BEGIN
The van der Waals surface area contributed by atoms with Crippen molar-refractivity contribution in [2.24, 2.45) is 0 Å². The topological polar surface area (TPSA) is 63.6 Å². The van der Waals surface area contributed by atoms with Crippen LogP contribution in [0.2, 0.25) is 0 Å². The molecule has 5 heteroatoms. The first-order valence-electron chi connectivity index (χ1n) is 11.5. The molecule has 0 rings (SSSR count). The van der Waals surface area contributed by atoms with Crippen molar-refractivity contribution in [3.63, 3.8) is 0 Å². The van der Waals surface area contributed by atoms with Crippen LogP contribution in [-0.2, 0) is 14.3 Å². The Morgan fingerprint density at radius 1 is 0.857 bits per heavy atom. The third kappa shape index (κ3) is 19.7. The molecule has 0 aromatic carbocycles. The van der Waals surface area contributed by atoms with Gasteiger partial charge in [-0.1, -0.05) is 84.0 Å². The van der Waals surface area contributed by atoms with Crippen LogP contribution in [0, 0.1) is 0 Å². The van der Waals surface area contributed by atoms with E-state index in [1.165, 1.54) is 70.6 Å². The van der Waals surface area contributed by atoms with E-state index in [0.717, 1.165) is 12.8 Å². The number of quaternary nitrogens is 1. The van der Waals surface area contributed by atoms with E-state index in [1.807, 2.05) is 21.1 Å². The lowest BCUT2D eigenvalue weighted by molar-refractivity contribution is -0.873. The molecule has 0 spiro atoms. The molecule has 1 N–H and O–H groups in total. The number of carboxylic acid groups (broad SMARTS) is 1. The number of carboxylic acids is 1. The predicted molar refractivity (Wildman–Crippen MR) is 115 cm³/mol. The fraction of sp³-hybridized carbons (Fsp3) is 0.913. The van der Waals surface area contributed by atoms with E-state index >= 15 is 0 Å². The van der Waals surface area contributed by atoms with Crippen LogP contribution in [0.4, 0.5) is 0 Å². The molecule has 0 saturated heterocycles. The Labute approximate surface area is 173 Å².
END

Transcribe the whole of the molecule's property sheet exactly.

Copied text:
The van der Waals surface area contributed by atoms with Crippen molar-refractivity contribution in [2.24, 2.45) is 0 Å². The topological polar surface area (TPSA) is 63.6 Å². The van der Waals surface area contributed by atoms with Crippen LogP contribution in [0.2, 0.25) is 0 Å². The molecule has 5 heteroatoms. The first-order valence-electron chi connectivity index (χ1n) is 11.5. The molecule has 0 rings (SSSR count). The van der Waals surface area contributed by atoms with Crippen molar-refractivity contribution in [3.63, 3.8) is 0 Å². The van der Waals surface area contributed by atoms with Crippen LogP contribution in [-0.2, 0) is 14.3 Å². The Morgan fingerprint density at radius 1 is 0.857 bits per heavy atom. The third kappa shape index (κ3) is 19.7. The molecule has 0 aromatic carbocycles. The van der Waals surface area contributed by atoms with Gasteiger partial charge in [-0.1, -0.05) is 84.0 Å². The van der Waals surface area contributed by atoms with Crippen LogP contribution in [0, 0.1) is 0 Å². The van der Waals surface area contributed by atoms with E-state index in [1.165, 1.54) is 70.6 Å². The van der Waals surface area contributed by atoms with E-state index in [0.717, 1.165) is 12.8 Å². The number of quaternary nitrogens is 1. The van der Waals surface area contributed by atoms with E-state index in [1.807, 2.05) is 21.1 Å². The lowest BCUT2D eigenvalue weighted by molar-refractivity contribution is -0.873. The molecule has 0 spiro atoms. The molecule has 1 N–H and O–H groups in total. The number of carboxylic acid groups (broad SMARTS) is 1. The number of carboxylic acids is 1. The predicted molar refractivity (Wildman–Crippen MR) is 115 cm³/mol. The fraction of sp³-hybridized carbons (Fsp3) is 0.913. The van der Waals surface area contributed by atoms with E-state index >= 15 is 0 Å². The van der Waals surface area contributed by atoms with Crippen LogP contribution in [0.4, 0.5) is 0 Å². The molecule has 0 saturated heterocycles. The Labute approximate surface area is 173 Å².